Only here, at the very end of the game, the sheer scope of the venture is revealed: two and a half centuries of exploitation, with all that entails. Lime Ergot is paced out in such a way that this description cannot be stumbled on by simply exploring in a cardinal direction; the protagonist is bound within these larger structures that they are powerless to subvert or escape. The structural limitation of a narrow parser suits a game about observing the ravages of colonialism; a player cannot > go east and then > solve structural inequality. By deliberately removing agency from a medium that usually promises the illusion of it, Wilson highlights the structural forces that have shaped St. Stellio rather than focusing on individual acts.
Katherine Morayati’s TAKE, written pseudonymously as Amelia Pinnolla, is even more pared down than Lime Ergot, and even more tightly paced. Where Lime Ergot relies on a confined set of verbs, TAKE requires only the titular verb to complete, although “examine” proves illuminating. The game plays off the original function of “take” in solving traditional parsers’ medium-size-dry-goods puzzles to turn nearly every object the protagonist can observe into a source of immediate consumable (and discardable) opinion. Many of the significant nouns can be taken, which set me scouring the landscape of the game with a critical eye, sizing everything up for possible use. Which is how I play traditional parser games as well–what part of this room description will yield the answer? But where looking in a traditional parser game (and in fact most modern video games) is a free action, assumed not to change the state of the world to the extent that picking up or using an object would, TAKE collapses the distance between observing and affecting. There are no neutral actions in this game’s world.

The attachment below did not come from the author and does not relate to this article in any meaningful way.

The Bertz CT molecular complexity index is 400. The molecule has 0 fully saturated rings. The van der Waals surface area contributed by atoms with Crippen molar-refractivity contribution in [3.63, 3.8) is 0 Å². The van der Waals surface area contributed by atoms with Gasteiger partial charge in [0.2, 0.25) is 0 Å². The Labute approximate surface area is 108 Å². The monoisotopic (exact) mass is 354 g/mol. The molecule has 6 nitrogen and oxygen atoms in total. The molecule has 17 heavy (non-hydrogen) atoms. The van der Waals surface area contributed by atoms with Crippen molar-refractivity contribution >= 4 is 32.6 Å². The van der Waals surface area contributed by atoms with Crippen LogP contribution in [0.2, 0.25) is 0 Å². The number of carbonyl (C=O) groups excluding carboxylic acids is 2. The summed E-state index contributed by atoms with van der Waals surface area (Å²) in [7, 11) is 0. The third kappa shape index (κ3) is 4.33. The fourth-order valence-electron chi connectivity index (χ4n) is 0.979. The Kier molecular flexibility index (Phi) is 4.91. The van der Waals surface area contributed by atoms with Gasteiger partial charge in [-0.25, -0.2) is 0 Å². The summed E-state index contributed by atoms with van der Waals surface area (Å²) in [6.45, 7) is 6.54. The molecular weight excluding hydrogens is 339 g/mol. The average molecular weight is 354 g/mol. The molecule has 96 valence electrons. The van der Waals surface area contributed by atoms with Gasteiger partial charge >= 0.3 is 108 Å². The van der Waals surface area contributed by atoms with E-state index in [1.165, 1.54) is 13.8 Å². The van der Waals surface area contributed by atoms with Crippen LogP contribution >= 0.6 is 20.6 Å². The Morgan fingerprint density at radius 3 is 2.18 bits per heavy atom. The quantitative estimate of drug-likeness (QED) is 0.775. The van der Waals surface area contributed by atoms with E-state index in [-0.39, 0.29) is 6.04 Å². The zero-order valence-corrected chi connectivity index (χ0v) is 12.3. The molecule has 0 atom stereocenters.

The PC is a gladiator who must file takes on her surroundings–her preparations, her handler (or rather, her editor), the agora as meat market–as she prepares for single combat. Upon examining those takes closer for clues about her world, however, the game’s writing–simultaneously polished and slightly elliptical–suggests that the combat is the sort that takes place in bars and coffee shops and across the chasm of a white tablecloth with wait staff hovering at your elbow. The sort of messy spectacle pieces like The Cut’s weekly sex diaries offer readers as, presumably, a complicated sort of escapism. I have never felt anything but a deep welling of despair after reading any article ever published by New York Magazine, and the feeling I got from directing the character to carve up digestible portions of her own life was similar. But I kept playing because I wanted to see, which situates me both as player and voyeur, as part of her audience hungry to consume the takes she is pressured to produce.